These Web-based Integrated Guidelines incorporate the relevant recommendations from 2010 and the new or updated recommendations from 2015.
Conventional cardiopulmonary resuscitation (CPR) consisting of manual chest compressions with rescue breaths is inherently inefficient with respect to generating cardiac output. A variety of alternatives and adjuncts to conventional CPR have been developed, with the aim of enhancing perfusion during resuscitation from cardiac arrest. Since the publication of the 2010 American Heart Association (AHA) Guidelines for CPR and Emergency Cardiovascular Care (ECC),1 a number of clinical trials have provided additional data on the effectiveness of these alternatives and adjuncts. Compared with conventional CPR, many of these techniques and devices require specialized equipment and training. Some have only been tested in highly selected subgroups of cardiac arrest patients; this context must be considered when rescuers or healthcare systems are considering implementation.
The 2010 Guidelines add these cautions:
The updated or new recommendations in the 2015 AHA Guidelines Update for CPR and ECC are based on an extensive evidence review process that was begun by the International Liaison Committee on Resuscitation (ILCOR) after the publication of the ILCOR 2010 International Consensus on Cardiopulmonary Resuscitation and Emergency Cardiovascular Care Science With Treatment Recommendations2,3 and was completed in February 2015.4,5
In this in-depth evidence review process, the ILCOR Advanced Life Support (ALS) Task Force examined topics and then generated a prioritized list of questions for systematic review. Questions were first formulated in PICO (population, intervention, comparator, outcome) format,6 search strategies and criteria for inclusion and exclusion of articles were defined, and then a search for relevant articles was performed. The evidence was evaluated by the ILCOR ALS Task Force by using the standardized methodological approach proposed by the Grading of Recommendations Assessment, Development, and Evaluation (GRADE) Working Group.7
The quality of the evidence was categorized based on the study methodologies and the 5 core GRADE domains of risk of bias, inconsistency, indirectness, imprecision, and other considerations (including publication bias). Then, where possible, consensus-based treatment recommendations were created.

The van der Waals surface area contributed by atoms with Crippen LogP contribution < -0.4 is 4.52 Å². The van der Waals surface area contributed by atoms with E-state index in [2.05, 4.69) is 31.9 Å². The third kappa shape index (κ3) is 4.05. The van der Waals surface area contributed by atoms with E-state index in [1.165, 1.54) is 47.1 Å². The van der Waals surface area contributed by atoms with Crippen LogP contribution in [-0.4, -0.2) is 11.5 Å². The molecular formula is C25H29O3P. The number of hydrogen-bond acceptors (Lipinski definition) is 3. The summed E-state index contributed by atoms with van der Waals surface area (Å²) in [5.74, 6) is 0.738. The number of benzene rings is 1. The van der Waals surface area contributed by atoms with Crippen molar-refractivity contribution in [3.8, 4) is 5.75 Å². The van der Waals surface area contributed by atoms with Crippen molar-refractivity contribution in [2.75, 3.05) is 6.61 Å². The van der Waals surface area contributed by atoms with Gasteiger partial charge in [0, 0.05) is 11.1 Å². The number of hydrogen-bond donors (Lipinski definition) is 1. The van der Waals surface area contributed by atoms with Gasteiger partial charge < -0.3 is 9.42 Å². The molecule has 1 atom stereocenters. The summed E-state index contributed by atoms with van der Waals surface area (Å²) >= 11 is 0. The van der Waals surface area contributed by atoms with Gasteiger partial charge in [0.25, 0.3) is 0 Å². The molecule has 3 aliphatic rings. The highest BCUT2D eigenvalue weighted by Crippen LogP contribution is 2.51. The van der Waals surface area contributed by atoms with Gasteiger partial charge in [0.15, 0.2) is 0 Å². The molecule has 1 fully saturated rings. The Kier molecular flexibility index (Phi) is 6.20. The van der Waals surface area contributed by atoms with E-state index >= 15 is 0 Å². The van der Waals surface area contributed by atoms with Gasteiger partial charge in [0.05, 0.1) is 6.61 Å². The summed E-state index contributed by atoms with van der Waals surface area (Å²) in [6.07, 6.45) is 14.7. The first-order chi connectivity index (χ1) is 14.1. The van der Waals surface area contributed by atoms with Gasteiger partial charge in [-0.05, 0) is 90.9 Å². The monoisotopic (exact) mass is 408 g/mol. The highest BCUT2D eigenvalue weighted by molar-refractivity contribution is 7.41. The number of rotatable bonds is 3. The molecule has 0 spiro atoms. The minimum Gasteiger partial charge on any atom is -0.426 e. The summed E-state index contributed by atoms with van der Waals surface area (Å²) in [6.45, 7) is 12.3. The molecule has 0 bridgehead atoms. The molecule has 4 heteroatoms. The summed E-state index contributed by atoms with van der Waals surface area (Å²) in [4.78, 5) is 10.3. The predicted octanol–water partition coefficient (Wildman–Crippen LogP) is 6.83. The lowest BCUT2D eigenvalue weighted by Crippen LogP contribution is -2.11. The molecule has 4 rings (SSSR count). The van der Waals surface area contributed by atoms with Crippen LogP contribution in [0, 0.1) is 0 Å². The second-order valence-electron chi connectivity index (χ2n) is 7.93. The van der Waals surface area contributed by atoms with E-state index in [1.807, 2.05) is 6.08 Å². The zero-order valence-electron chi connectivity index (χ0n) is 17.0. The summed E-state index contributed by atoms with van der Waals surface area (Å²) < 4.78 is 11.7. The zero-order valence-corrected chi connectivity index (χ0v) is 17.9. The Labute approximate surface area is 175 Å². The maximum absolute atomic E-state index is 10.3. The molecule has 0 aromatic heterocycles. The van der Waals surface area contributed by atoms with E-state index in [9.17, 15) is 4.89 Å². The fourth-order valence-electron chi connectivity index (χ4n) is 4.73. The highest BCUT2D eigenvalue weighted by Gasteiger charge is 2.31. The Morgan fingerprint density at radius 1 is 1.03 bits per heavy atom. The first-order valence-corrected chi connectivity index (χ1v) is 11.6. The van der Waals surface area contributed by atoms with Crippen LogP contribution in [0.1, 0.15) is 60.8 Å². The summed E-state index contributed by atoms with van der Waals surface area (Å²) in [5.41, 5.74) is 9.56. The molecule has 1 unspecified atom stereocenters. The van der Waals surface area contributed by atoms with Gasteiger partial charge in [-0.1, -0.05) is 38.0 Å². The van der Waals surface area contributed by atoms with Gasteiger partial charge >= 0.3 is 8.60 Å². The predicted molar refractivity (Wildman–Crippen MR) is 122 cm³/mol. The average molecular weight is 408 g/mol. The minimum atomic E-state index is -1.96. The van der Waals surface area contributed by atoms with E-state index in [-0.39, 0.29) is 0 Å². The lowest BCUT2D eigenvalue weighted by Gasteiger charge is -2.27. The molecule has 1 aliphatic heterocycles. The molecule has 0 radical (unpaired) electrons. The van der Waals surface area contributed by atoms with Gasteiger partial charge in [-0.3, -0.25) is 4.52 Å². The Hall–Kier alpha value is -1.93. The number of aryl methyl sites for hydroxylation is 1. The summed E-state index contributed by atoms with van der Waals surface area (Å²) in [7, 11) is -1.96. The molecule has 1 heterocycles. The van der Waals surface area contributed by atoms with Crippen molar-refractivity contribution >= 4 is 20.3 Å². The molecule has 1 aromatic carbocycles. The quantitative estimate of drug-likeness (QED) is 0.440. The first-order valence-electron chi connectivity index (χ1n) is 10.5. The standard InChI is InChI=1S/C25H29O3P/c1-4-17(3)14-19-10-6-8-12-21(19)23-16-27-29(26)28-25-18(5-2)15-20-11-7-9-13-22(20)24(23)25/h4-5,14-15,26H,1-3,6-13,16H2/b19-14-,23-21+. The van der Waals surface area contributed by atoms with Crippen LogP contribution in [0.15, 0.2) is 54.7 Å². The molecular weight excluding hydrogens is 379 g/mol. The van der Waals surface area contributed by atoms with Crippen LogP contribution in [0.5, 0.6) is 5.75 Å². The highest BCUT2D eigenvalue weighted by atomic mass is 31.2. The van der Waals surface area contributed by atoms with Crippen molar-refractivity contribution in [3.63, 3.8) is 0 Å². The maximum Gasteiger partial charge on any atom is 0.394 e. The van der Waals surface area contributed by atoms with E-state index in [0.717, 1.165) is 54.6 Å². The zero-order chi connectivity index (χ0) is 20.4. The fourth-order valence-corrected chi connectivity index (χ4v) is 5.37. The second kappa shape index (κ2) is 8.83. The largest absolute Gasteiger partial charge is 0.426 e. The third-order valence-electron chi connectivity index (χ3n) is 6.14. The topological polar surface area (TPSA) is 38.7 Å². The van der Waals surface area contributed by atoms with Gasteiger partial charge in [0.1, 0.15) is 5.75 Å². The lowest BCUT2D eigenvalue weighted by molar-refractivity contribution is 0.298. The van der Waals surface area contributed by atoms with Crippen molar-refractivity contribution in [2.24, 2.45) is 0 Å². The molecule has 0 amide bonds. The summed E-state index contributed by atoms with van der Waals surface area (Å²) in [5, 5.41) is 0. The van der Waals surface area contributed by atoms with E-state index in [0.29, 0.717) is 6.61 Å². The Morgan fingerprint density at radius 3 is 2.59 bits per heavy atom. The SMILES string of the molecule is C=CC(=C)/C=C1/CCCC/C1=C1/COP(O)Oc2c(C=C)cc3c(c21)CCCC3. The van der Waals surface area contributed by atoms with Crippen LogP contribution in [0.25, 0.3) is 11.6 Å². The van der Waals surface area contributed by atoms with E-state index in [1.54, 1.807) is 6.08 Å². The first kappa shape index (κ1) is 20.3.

To create the 2015 AHA Guidelines Update for CPR and ECC, the AHA formed 15 writing groups, with careful attention to manage conflicts of interest, to assess the ILCOR treatment recommendations, and to write AHA Guidelines and treatment recommendations by using the AHA Class of Recommendation and Level of Evidence (LOE) system. The recommendations made in the 2015 AHA Guidelines Update for CPR and ECC are informed by the ILCOR recommendations and GRADE classification, in the context of the delivery of medical care in North America. Throughout the online version of this publication, live links are provided so the reader can connect directly to the systematic reviews on the ILCOR Scientific Evidence Evaluation and Review System (SEERS) website. These links are indicated by a superscript combination of letters and numbers (eg, ALS 579). We encourage readers to use the links and review the evidence and appendixes, such as the GRADE tables. For further information, please see Part 2 of this supplement, “Evidence Evaluation and Management of Conflicts of Interest.”
The following CPR techniques and devices were last reviewed in 2010 2,3: open-chest CPR, interposed abdominal compression, “cough” CPR, prone CPR, precordial thump, percussion pacing, and devices to assist ventilation. The reader is referred to the 2010 Guidelines for details of those recommendations.1 A listing of all of the recommendations in this 2015 Guidelines Update and the recommendations from “Part 7: CPR Techniques and Devices” of the 2010 Guidelines can be found in the Appendix. The 2010 recommendations are included below in this Web-based Integrated Guideline document.